I had a conversation with a college student a few weeks ago that was really alarming to me. He said his father was applying for a new job, because he was tired of fighting for the program. I’ve been there I know what this is about, but we all have to be advocates of music programs! Not just our own programs, but everywhere. We as educators need to help inform our communities of what is happening. Being active in the community helps, but just playing at Friday night football games is not the answer, or better yet, worrying about only the competitions that we are participating in. Don’t be afraid to ask questions, publish articles about your program in the newspapers, or create a web-page. The more people know about the program, the more they will support the program. We all know that it is better to be Proactive than Reactive. To me the Proactive approach makes every program successful.

A great article for everyone to read is Dr. Stanley F. Michalski’s “Reach For The Top” (, we need to Publicize the program and communicate with administrators, teachers, and the community. Sure, most communities only see your marching band, but we can make sure they see our entire program. For you your program to be successful, make sure you are out and promoting the program. Educate your community and music can help your community become of the top best communities in education.


About Scott DiTullio:

Scott DiTullio holds a B.S. in Education (Music Education) from Clarion University and a Master of Education in Curriculum and Instruction from Lock Haven University of Pennsylvania. He has also completed the K-12 Administration Program for Principals through California University of Pennsylvania. Scott is the Director of Bands at the Allegheny-Clarion Valley Area School District. At Allegheny-Clarion Valley his duties consist of General Music, Jr. High Band, Sr. High Band, Jazz Band, Marching Band, Jr. High Honor’s Band, the Falcon Brass Quintet, and Pep Band. He taught for nine years at the Clarion-Limestone School District where he served as the Director of Bands for grades four through twelve.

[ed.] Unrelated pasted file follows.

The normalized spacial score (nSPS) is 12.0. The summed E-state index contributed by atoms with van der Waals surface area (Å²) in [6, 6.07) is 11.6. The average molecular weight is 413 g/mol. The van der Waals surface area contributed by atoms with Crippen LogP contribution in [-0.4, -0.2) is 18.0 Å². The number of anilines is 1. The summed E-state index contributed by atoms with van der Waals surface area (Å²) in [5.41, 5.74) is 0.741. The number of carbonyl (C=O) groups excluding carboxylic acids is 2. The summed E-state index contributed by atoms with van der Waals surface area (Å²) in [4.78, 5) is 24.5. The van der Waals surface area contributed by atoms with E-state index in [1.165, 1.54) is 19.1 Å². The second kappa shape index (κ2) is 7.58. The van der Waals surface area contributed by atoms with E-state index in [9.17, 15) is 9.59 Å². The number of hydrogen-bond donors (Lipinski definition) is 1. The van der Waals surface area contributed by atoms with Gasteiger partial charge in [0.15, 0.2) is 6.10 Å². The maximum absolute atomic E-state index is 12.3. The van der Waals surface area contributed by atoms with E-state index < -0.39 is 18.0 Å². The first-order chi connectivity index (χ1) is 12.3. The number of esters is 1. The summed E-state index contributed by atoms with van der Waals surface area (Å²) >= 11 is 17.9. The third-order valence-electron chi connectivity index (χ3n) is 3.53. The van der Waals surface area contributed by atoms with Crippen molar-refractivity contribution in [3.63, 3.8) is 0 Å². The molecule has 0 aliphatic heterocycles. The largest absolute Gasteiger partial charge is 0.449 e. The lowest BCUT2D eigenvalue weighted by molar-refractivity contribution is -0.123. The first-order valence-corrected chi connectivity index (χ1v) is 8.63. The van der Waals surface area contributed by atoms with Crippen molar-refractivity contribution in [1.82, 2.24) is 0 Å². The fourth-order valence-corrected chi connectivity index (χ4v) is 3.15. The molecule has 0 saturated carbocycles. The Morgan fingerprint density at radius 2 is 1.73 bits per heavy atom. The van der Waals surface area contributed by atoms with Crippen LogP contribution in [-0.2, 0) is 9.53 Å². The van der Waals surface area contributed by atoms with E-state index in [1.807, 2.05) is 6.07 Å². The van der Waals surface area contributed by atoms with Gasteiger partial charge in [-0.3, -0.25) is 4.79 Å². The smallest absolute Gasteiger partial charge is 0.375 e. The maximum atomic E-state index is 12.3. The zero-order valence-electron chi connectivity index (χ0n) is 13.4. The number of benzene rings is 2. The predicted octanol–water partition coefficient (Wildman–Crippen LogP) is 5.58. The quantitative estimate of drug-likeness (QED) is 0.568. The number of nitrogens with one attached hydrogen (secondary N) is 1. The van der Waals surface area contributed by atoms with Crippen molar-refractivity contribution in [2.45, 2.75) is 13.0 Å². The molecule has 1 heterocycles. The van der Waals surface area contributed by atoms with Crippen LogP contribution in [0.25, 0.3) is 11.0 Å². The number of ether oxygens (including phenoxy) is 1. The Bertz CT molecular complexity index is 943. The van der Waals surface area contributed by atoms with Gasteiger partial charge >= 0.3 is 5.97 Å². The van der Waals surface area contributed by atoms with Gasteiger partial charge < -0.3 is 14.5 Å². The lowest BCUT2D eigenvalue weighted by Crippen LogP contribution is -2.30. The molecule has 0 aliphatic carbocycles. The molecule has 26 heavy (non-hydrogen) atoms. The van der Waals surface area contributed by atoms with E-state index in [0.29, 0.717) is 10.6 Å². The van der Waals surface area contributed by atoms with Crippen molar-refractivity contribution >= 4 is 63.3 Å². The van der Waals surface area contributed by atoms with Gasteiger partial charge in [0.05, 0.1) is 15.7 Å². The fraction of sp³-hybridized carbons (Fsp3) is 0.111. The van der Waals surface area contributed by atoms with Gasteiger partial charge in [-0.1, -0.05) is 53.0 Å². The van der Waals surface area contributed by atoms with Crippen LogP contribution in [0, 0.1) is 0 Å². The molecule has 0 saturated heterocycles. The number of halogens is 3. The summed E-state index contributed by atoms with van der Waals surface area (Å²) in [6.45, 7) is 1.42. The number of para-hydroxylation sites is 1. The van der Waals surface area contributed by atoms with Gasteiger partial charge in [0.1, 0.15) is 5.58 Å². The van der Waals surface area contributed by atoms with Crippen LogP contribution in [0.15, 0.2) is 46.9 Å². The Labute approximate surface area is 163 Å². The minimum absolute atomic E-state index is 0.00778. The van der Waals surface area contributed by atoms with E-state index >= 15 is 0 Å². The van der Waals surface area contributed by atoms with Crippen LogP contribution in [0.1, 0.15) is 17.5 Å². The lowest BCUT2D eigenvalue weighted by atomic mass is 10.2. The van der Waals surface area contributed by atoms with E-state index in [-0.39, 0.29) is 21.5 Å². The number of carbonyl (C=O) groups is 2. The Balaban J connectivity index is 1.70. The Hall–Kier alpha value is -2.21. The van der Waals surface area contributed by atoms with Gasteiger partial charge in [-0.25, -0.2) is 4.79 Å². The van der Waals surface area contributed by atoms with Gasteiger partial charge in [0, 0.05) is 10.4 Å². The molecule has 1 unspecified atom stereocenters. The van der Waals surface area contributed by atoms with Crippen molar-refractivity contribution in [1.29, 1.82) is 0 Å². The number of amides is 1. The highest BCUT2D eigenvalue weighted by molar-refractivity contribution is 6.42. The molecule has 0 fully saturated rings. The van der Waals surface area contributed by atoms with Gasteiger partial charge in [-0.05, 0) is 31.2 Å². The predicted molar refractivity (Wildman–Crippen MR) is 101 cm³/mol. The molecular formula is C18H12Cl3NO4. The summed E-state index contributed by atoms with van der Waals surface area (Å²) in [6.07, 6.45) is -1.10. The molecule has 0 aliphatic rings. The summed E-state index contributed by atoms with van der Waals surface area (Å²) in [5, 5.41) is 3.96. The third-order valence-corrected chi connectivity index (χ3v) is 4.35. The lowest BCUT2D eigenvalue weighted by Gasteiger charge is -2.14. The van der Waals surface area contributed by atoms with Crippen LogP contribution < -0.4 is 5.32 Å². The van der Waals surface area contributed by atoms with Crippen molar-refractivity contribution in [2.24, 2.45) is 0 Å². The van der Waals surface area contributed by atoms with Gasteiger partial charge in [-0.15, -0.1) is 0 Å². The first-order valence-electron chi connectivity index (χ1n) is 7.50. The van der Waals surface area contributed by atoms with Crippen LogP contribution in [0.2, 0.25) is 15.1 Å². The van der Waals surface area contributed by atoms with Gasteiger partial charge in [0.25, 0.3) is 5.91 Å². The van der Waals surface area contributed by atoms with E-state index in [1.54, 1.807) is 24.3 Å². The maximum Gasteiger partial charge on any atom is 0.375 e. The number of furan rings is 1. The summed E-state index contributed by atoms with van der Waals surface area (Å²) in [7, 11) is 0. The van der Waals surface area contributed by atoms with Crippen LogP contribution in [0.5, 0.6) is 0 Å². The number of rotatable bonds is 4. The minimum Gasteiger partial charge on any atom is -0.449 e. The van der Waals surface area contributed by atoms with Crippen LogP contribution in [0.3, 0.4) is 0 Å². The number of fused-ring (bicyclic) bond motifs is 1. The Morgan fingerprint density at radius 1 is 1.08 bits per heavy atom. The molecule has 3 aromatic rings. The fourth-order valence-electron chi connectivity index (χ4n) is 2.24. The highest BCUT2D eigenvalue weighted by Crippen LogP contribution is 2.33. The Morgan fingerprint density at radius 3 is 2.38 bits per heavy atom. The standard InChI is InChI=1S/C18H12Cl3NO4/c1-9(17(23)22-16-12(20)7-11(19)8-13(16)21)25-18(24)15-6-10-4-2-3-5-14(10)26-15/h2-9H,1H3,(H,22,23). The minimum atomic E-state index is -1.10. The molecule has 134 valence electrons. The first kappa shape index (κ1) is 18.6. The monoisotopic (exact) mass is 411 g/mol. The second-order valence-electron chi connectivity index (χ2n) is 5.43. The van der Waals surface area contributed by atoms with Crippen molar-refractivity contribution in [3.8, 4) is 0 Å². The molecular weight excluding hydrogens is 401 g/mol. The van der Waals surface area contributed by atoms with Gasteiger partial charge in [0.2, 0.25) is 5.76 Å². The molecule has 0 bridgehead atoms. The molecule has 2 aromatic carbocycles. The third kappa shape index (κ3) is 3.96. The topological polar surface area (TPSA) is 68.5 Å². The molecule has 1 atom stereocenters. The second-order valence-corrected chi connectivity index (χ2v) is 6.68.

Scott DiTullio performs on trumpet in professional venues from Pittsburgh to Erie and as a soloist with many jazz and dance bands. He is a member of The Corner Brass, a brass quintet in Clarion County, the Clarion University Jazz Band (lead trumpet and section leader), performs as a local soloist in many churches, teaches private trumpet lessons, and serves as the district chairman for the Pennsylvania Music Educators Association District 3 Jazz Festival. He also serves as an ESS Clinician for the music education software programs Smart Music and Finale.

[tags] scott ditullio, teaching, music, band director, band, teaching music [/tags]

Joseph M. Pisano, Ph.D. is the creator of many education websites, a lecturer, clinician, trumpeter, and conductor. He is currently the Associate Chair of Music and Director of Bands in the Calderwood School of Arts at Grove City College in PA. He been named a TI:ME Teacher of the Year, received the JEN Jazz Educator Award and the PA Citation of Excellence. He is a past Vice President of the Technology Institute for Music Educators and the current Vice-President of the PA Intercollegiate Bandmasters Association. He also writes for DCI Magazine, Teaching Music Magazine, and is the Educational Editor for In-Tune Monthly Magazine; he has contributed hundreds of articles to various publications. Find out more at his website